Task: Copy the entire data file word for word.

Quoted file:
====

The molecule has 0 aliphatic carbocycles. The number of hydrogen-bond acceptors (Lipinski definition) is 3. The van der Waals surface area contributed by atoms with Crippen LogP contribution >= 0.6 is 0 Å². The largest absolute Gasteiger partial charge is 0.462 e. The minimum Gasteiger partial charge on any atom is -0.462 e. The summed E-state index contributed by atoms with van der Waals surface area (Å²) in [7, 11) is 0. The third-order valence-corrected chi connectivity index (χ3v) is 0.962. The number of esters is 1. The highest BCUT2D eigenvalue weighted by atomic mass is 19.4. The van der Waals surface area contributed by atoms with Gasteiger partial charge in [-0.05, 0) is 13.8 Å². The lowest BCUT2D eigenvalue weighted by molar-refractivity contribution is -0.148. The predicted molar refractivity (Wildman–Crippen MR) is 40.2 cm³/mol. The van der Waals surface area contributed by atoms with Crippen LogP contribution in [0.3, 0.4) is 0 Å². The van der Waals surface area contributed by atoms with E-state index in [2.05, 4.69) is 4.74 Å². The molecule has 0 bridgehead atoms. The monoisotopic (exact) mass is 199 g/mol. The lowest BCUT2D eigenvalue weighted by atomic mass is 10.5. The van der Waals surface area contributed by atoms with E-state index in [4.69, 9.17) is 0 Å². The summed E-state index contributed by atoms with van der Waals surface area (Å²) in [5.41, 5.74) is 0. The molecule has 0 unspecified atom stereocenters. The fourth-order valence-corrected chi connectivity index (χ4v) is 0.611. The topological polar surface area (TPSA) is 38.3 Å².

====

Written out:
The molecule has 0 aliphatic carbocycles. The number of hydrogen-bond acceptors (Lipinski definition) is 3. The van der Waals surface area contributed by atoms with Crippen LogP contribution >= 0.6 is 0 Å². The largest absolute Gasteiger partial charge is 0.462 e. The minimum Gasteiger partial charge on any atom is -0.462 e. The summed E-state index contributed by atoms with van der Waals surface area (Å²) in [7, 11) is 0. The third-order valence-corrected chi connectivity index (χ3v) is 0.962. The number of esters is 1. The highest BCUT2D eigenvalue weighted by atomic mass is 19.4. The van der Waals surface area contributed by atoms with Gasteiger partial charge in [-0.05, 0) is 13.8 Å². The lowest BCUT2D eigenvalue weighted by molar-refractivity contribution is -0.148. The predicted molar refractivity (Wildman–Crippen MR) is 40.2 cm³/mol. The van der Waals surface area contributed by atoms with Crippen LogP contribution in [0.3, 0.4) is 0 Å². The van der Waals surface area contributed by atoms with E-state index in [2.05, 4.69) is 4.74 Å². The molecule has 0 bridgehead atoms. The monoisotopic (exact) mass is 199 g/mol. The lowest BCUT2D eigenvalue weighted by atomic mass is 10.5. The van der Waals surface area contributed by atoms with E-state index in [4.69, 9.17) is 0 Å². The summed E-state index contributed by atoms with van der Waals surface area (Å²) in [5.41, 5.74) is 0. The molecule has 0 unspecified atom stereocenters. The fourth-order valence-corrected chi connectivity index (χ4v) is 0.611. The topological polar surface area (TPSA) is 38.3 Å².